Daily life can be stressful, especially for students. During the experiences of day-to-day life and the pressure of deadlines, stress is a constant presence. In seemingly mundane situations, many people experience some form of anxiety. A generalized anxiety disorder is one of the most common forms of anxiety.
Anxiety has many subcategories that can be in the form of a panic disorder or obsessive-compulsive disorder (OCD). Life can seem overwhelming and it can be increasingly hard to catch up, resulting in anxiety and a feeling of impending doom.
Schoolwork is often cited as one of the major causes of anxiety in students. Although it may seem scary, anxiety episodes can become easier to manage with various practices.
Here are a few possibly unusual options for managing anxiety as a student or young professional.
1. Look at Fractals
Originally used in Mathematics, a fractal is an infinitely complex pattern that’s similar across different levels. In recent times, the use of fractals has been used in the treatment of anxiety.
Mostly observed in nature, taking time to look at fractal patterns has proven to bring a sense of calm and soothe symptoms of anxiety.
Taking regular walks, keeping plants next to where you work, and checking out fractal art in museums are some ways in which you can incorporate looking at fractals in your daily life. Looking at this form of art regularly can improve the ability to find patterns in the most mundane of things and can bring a sense of calm to one’s mind.
2. Eye Movement Desensitization and Reprocessing Therapy (EMDR)
EMDR was initially limited to the treatment of post-traumatic stress disorder. However, recent studies have experimented with this treatment with respect to anxiety and have yielded good results.
Many people believe the mechanism of EMDR is such that it erases memories. EMDR therapy can change the way that the brain remembers and encodes certain experiences.
Forms of anxiety that stem from past trauma are also often the hardest to treat as they are deeply rooted in our brains as cases of unsolved trauma. In such cases, EMDR is one helpful way to manage anxiety episodes.
Although promising, as with all new techniques, EMDR also has some potential pitfalls. Some of them include the fact that recalling a traumatic event can be extremely distressing for some, it just may not work for someone, and it’s quite expensive.
EMDR can be effective but must be performed with caution by a trained professional and only under certain circumstances.
Hypnotherapy is a therapeutic technique used to create a state of focus and continued attention. It can be used as an alternative or complementary to other conventional treatments for anxiety, such as cognitive-behavioral therapy, to increase benefits.
During a hypnosis session, you are relaxed in a state similar to being asleep, but not quite. Your brain is active, focused, and ready to accept what the professional is saying. In this state of relaxation, the willingness to focus on your subconscious mind is heightened, which can help get to the root cause of your anxiety.
Hypnotherapy might be an option for someone who feels their brain is always in overdrive or racing. It helps some people relax and focus on things that matter.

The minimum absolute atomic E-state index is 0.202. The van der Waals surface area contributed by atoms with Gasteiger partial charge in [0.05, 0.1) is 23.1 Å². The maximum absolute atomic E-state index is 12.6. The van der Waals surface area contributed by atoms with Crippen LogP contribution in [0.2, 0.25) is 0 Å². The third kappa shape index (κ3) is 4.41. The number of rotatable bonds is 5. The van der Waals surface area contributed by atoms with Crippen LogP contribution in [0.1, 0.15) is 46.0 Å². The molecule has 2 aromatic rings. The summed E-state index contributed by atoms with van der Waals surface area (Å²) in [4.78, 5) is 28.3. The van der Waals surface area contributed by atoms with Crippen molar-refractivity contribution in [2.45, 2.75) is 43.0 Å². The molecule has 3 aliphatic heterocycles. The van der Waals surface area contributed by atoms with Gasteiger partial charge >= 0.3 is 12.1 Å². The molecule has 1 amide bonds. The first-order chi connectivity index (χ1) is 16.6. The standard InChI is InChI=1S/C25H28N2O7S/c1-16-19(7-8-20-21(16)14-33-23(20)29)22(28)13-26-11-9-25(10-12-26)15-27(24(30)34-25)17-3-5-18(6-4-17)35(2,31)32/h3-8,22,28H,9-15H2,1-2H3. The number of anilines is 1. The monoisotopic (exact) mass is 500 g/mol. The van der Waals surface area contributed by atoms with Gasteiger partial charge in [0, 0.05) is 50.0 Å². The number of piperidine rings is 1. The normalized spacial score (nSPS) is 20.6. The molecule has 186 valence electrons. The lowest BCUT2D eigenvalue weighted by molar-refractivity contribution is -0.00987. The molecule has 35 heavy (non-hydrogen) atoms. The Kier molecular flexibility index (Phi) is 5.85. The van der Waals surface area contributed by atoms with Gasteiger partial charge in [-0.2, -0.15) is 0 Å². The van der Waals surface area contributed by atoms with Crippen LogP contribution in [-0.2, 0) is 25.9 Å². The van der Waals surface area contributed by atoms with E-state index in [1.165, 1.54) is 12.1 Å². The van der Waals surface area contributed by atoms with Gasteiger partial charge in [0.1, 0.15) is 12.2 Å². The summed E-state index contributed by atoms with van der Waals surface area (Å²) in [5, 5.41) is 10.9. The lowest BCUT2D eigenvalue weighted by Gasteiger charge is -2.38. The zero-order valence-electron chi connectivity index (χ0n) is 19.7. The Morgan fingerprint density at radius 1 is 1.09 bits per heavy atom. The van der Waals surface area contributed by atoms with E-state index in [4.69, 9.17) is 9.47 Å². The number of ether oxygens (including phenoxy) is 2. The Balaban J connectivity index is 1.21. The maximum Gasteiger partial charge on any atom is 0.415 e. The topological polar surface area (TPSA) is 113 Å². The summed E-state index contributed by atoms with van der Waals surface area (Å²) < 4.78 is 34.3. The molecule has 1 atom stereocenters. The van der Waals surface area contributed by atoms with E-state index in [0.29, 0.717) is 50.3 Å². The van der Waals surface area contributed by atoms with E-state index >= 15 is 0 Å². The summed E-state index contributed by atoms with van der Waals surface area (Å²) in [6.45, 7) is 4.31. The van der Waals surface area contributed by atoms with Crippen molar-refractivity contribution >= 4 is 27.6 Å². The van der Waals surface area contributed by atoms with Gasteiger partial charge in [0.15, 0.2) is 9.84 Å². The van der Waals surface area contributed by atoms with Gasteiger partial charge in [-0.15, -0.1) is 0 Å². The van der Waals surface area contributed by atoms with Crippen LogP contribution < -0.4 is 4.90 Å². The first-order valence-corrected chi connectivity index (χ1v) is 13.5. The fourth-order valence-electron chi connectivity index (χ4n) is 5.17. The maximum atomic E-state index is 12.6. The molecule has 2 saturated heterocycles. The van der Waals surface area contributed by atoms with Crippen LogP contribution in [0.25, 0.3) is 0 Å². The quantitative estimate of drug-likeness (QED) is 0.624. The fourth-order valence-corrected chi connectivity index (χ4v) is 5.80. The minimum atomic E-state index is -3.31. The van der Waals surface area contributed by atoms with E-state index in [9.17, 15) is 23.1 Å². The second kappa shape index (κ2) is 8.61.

In some rare cases of people with severe anxiety, memory suppression is common. In a situation like this, hypnotherapy helps to resurface repressed memories in a slow and controlled way, usually without distressing the patient. Hypnotherapy may also be used by anyone trying to figure out emotional issues, quit smoking, or stop drinking.
4. Limit Caffeine Intake
Sipping a cup of coffee before heading to school is quite common. Coffee might seem harmless, but certain effects of caffeine intoxication or caffeine withdrawal may be very dangerous for some people’s overall well-being.
Caffeine works in the human body by blocking a brain chemical called adenosine. This way, chemicals like dopamine (happy hormone) and glutamate (excitatory neurotransmitters) get a head start.
The problem can lie in the fact that many people don’t stop at one cup per day. With stressful lifestyles and harsh deadlines, sleep often takes the back seat. When more than one cup of coffee is added to the equation, it could result in caffeine-induced anxiety. In this case, rapid heartbeat, tremors, and gastrointestinal problems are common.
Some people trying to wean themselves off of caffeine can also become trapped in a difficult cycle, and begin to experience caffeine-induced withdrawal. Effects like headache, irritability, difficulty concentrating, and fatigue are common. Quitting caffeine suddenly can result in more harm than good. Limiting caffeine consumption slowly could be the key to controlling your body’s response to anxiety.
5. Art Therapy
Art therapy got quite a lot of recognition after the idea of the adult coloring book helped some people cope with anxiety and panic disorders. But that isn’t the only form of art therapy helping people with anxiety.
An art therapist is a professional who guides people using art therapy to ease symptoms of anxiety. This form of therapy is especially helpful for people who can’t quite express their emotions verbally or aren’t sure of what exactly they are feeling. It is one of the most well-known forms of non-verbal therapy.
Art therapy can range from painting or coloring to even knitting. Music and dance are also great forms of art and can be extremely helpful coping mechanisms. Contrary to popular belief, art therapy is not only for artsy people. It can be for anyone looking for solace and to feel calm.
Large portions of the global population report experiences with anxiety and may struggle to manage their symptoms. Anxiety is common and there is a wide range of treatment options to choose from. With the right techniques and patience, symptoms and episodes of anxiety can be managed effectively.